In October 2020, Dean Amale Andraos announced that GSAPP will commit $1 million to establish the Norma Merrick Sklarek ’50 B.Arch Scholars Fund, intended to promote diversity, inclusion, and equity by breaking down barriers to access for graduate study.
Columbia alumna Norma Merrick Sklarek, born on April 15, 1928, in Harlem, New York, was a trailblazer. When she passed the New York state exam in 1954, she was among the first Black women to become a registered architect in the State of New York. Author Anna M. Lewis calls Sklarek the ‘Rosa Parks of Architecture' in her book Women of Steel and Stone (Chicago Review Press, 2014).
Following graduation from the Columbia University School of Architecture, Sklarek embarked on her career with a civil service job at the Department of Works for New York City. Committed to pursuing a career in architecture, she eventually accepted a position at Skidmore, Owings and Merrill in New York. Four years later, she relocated to Los Angeles for a position at Gruen Associates. It was here that Sklarek’s career accelerated; she was named the firm’s Director in 1966 before transferring to the firm Welton Becket as the company’s Vice President. Her influential oeuvre includes American Embassy in Tokyo, the fashion center California Mart, Fox Plaza in San Francisco, and Terminal One at Los Angeles International Airport.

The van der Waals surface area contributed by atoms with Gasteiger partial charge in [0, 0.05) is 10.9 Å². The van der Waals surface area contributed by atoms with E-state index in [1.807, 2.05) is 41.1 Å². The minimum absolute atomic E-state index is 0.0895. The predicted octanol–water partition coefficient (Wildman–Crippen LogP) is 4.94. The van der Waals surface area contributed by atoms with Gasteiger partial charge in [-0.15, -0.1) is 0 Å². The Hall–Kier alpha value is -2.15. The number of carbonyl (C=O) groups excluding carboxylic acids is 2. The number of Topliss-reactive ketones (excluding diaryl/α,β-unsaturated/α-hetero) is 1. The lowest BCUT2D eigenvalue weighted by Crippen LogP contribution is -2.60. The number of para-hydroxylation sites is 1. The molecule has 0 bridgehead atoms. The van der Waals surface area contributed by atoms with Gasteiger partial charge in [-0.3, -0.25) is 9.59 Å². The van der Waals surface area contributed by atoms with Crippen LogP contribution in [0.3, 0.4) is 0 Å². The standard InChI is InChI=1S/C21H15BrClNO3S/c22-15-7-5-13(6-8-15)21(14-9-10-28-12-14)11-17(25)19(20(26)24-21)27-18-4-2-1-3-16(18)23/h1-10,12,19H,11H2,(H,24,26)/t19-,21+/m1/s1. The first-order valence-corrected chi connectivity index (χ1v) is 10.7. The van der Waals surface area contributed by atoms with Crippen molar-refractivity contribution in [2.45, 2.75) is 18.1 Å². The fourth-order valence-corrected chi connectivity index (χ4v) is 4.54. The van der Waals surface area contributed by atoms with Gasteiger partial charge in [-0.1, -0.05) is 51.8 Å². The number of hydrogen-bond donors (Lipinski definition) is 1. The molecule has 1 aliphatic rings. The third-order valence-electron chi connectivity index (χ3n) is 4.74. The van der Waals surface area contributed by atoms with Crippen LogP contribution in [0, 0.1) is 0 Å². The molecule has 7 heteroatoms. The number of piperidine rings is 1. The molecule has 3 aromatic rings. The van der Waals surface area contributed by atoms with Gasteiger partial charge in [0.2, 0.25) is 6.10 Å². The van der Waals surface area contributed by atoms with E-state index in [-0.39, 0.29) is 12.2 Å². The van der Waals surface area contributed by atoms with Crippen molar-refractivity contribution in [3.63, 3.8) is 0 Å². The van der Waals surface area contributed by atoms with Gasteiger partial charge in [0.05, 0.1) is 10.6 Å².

Sklarek became the first Black woman to receive a fellowship by the American Institute of Architects in 1980. Five years later, she founded Siegel, Sklarek, Diamond, together with Margot Siegal and Katherine Diamond, becoming one of the first African-American women to establish and manage an architectural firm.